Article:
Tag Archives: Vietnamese

Book Review – Palawan Story by Caroline Vu

Palawan Story

Yesterday marked my 1-year anniversary blogging on WordPress (yay, go me, and thank you all for reading and following along my book journey!), and today marks the first book review written in my new home in the Northwest Territories.

Today’s book is called Palawan Story, and it’s about the raw and tumultuous life of Vietnamese refugee Kim Nguyen, who escaped the aftermath of the Soviet takeover of Hue at the end of the Vietnam War to forge a new identity in the United States, and eventually, Canada. Palawan is the Filipino refugee camp where that identity is forged, and where her heart blossoms into what she will someday become. It is also about the lies we tell ourselves and one another, just to survive, whether with our very lives, or merely in society. It is a story of forgiveness. Boiled down, Palawan Story is in some ways, everyone’s story. No one is fully innocent, no one is fully guilty. We are what we choose to make of ourselves, and for Kim that sometimes means being more practical than ethical. The story of society in one turbulent nutshell.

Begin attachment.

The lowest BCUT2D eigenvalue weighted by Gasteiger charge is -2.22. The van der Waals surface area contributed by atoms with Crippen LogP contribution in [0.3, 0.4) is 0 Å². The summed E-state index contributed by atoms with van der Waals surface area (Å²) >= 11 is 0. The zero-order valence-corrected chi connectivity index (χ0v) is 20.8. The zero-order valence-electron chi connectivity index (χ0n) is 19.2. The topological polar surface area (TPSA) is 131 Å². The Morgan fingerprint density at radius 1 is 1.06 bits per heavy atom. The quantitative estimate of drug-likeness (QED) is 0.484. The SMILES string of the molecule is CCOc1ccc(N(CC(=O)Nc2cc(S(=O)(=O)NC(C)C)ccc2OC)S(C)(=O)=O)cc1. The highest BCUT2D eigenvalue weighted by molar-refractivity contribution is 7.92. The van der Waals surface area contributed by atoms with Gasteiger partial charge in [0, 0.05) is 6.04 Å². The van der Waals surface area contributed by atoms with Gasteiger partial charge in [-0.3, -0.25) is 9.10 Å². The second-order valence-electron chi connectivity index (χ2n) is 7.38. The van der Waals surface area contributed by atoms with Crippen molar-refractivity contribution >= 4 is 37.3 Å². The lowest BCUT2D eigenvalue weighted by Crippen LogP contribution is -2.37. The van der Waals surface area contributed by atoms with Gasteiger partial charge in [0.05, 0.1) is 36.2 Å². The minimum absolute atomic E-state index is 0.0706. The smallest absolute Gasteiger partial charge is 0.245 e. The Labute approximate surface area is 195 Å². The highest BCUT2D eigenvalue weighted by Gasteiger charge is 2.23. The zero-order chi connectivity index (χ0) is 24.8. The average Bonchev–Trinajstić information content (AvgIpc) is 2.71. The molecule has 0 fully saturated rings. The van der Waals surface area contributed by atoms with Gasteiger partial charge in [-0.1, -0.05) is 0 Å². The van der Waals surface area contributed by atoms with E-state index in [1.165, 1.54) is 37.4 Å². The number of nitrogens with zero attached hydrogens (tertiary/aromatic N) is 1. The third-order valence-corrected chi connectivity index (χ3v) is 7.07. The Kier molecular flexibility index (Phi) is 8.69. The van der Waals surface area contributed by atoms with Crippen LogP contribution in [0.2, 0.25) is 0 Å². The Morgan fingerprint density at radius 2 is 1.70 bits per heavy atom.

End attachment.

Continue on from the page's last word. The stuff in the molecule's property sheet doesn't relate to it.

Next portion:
I found this book intriguing, hard to put down, and entirely believable. It was very true to the human consciousness – willing or not, we often choose to forget the things that have harmed us, or choose to ignore the fact that our choices may hurt someone else. In some ways, Kim’s success through all she’s been through can be seen as a triumph, in some ways she reminds me of the ruthlessness humanity can lend itself to in its less than shining moments. As a protagonist, Kim is in every way human, for better or for worse, entirely relatable, and endearing despite her flaws.

For excellent realism, good research, and accurate exploration of the many differing cultures connected to the Vietnam War, I give this book 4 stars out of 5.